Skip to main content

Russell Clarke, CIO, Victoria Funds Management Corporation: E Pluribus Unum in Melbourne

Russell Clarke • 6 November 2020

The whole can be greater than the sum of its parts

Russell Clarke believes the whole can be greater than the sum of its parts, and that principle has guided him since he became CIO of the Victoria Funds Management Corporation in May 2017. He’s converted a set of investment “sleeves” into a carefully tailored garment.

Victoria Funds Management Corporation was set up in 1994 to centralize the management of various public sector pools of capital in Victoria, the Australian state which has Melbourne as its capital city. Clarke describes VFMC, which has assets of about $47 billion, as “a quasi-sovereign wealth fund.” It manages money for about 30 clients, including state insurance funds, emergency services pension funds, as well as the University of Melbourne endowment, amongst others. “The idea was to bring together the management of the pools of capital” to achieve more sophisticated financial management and economies of scale,” Clarke says. While some clients were required to join, “a range of others are encouraged or choose to do so because it makes their life easier,” he adds. Most of the money is in commingled funds and run by external managers, but a third of listed assets are managed in-house.

Russell ClarkeWhen Clarke arrived, he recalls, “My predecessor had done a good job building a professional team and sound foundation of institutional investment management, but the organization was very asset-class siloed: A huge effort went into building each asset class portfolio but not as much went into the overall structure of the portfolio.” So, he says, “One of the first things I did was to form a portfolio management group, which brought together each element of the team that focused on the overall portfolio into what I think is a more logical structure. We let the asset teams do their day jobs, but there’s now a lot of ongoing effort that goes into the overall portfolio construction. VFMC has a total staff of about a 110 people, with nearly 50 working in the investments team.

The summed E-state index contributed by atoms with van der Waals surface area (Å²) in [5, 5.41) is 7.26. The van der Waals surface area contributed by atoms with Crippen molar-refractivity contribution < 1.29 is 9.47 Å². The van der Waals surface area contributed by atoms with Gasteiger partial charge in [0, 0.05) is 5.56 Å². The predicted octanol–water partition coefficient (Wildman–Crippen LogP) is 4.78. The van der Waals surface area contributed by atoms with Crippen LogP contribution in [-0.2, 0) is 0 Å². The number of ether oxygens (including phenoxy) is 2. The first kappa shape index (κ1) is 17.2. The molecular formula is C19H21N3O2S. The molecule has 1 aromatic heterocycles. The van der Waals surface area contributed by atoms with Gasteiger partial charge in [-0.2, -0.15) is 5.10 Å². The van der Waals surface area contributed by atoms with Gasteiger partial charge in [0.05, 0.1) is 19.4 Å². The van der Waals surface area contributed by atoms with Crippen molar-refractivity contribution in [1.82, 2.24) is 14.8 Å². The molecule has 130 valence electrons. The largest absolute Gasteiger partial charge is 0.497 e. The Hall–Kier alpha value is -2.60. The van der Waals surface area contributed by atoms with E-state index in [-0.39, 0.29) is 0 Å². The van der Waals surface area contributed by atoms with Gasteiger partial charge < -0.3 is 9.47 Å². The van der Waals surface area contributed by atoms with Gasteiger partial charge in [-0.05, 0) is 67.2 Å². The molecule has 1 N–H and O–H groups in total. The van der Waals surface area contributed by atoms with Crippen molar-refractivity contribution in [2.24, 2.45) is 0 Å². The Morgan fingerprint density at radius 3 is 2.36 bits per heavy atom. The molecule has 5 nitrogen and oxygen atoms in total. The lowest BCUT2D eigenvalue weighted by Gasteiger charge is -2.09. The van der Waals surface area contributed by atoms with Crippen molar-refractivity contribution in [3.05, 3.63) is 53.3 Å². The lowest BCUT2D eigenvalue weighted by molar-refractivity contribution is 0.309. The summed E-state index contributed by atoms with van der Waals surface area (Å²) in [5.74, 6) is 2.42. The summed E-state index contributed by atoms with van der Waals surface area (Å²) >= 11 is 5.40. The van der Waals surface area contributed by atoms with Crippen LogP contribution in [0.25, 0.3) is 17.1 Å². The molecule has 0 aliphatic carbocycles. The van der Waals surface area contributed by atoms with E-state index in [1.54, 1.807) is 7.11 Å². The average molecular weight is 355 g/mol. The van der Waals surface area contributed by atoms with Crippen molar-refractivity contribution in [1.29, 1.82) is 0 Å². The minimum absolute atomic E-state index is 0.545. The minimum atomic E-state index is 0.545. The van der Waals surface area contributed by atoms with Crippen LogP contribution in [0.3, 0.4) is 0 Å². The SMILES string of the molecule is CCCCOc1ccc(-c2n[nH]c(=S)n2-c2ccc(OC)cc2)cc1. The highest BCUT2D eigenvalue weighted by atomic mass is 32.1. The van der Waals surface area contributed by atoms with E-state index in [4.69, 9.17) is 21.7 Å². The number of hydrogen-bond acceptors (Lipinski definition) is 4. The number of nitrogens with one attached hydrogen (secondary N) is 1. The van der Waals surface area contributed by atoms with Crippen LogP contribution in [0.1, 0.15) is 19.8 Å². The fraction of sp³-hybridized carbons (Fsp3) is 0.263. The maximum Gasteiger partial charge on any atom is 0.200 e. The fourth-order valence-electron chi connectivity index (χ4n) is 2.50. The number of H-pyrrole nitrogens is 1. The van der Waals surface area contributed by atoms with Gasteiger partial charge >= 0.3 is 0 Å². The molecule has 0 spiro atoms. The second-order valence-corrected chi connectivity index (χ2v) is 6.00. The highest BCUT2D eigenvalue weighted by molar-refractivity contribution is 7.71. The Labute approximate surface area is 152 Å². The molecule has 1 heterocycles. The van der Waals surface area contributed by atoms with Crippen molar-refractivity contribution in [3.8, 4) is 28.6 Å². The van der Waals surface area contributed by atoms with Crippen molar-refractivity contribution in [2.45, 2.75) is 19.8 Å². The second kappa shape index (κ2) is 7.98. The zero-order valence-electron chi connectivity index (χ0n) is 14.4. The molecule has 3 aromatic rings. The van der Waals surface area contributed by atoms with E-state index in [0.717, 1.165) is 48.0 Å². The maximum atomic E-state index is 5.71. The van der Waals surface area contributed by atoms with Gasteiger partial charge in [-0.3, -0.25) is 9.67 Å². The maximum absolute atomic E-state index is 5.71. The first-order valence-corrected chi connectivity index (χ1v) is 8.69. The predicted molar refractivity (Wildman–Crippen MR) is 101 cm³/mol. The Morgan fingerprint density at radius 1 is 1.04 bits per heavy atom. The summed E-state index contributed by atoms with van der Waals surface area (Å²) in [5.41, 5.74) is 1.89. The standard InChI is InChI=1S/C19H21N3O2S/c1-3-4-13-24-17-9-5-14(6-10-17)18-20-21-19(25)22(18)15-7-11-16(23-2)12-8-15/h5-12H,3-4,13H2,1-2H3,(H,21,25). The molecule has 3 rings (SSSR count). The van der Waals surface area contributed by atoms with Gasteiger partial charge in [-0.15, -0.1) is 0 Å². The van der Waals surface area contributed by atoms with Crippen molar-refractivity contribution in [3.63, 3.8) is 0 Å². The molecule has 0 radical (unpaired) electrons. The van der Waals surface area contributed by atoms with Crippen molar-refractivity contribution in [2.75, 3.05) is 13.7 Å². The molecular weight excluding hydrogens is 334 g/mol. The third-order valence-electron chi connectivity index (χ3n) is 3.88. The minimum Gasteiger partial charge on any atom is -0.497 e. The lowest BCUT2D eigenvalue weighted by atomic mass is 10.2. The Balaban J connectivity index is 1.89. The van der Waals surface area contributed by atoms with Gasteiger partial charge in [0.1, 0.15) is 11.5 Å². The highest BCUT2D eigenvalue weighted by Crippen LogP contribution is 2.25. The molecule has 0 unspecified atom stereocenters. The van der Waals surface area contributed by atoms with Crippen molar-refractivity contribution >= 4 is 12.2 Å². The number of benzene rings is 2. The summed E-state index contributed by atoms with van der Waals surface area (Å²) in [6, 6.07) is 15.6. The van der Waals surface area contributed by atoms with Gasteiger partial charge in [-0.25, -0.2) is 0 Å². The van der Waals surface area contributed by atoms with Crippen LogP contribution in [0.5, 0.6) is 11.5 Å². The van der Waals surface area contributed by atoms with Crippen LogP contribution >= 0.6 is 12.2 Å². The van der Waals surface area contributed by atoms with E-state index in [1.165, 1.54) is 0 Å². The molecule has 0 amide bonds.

Clarke adds, “Focusing the team on overall portfolio outcomes really reframed the way the team thinks, and a lot of good things have come from the refocus. I think it’s got a much better balance; it’s got the team thinking the right way.” Now, he says, “there is at least as much effort and thought that goes into the overall client portfolio as well as each of the sleeves. That’s been the main feature, and we’ve also reorganized the team along those lines.”

As the new structure took hold, Clarke adds, “The team itself came up with a whole lot of ideas for how we can improve the way we invest. We dubbed it the investments continuous improvement program: That’s culminated in a change to the portfolio allocation with less reliance on equity and a wider diversification. And within the fixed income portfolio, there was no exposure to global bonds, so we added to U.S. bonds, which has been a great performer: There’s more diversification and a better balance of risk.”

In evolving the portfolio, he says, “There wasn’t a template, but if you think a year or two ago, before the COVID crisis, we felt we were in a lower-for-longer environment, and our clients still had relatively high objectives: These tend to be inflation plus 4.5% to 5%, so there are relatively high targets they’re trying to meet.” That presented a challenge for VFMC, Clarke says: “We were at a crossroads. Clients would have to ramp up levels of risk in the portfolio to a level which we felt wasn’t desirable. In the end, through additional work on portfolio construction, we were able to build portfolios that didn’t alter their objectives too much, but should allow them to achieve more reliable, diversified returns.”

According to Clarke, “In the States and Europe, there’s a lot of matching liabilities; in Australia, it’s very uncommon. Clarke says his larger clients are simply “return-seeking,” subject to an acceptable level of risk”

Clarke’s reset was well along when the coronavirus pandemic descended on Australia. But it wasn’t all that disruptive for VFMC, he says: “We have the advantage of being a longer-term investor, and the State has a good degree of patience. We’re not driven by peers either. So, we had the luxury of not being forced to react.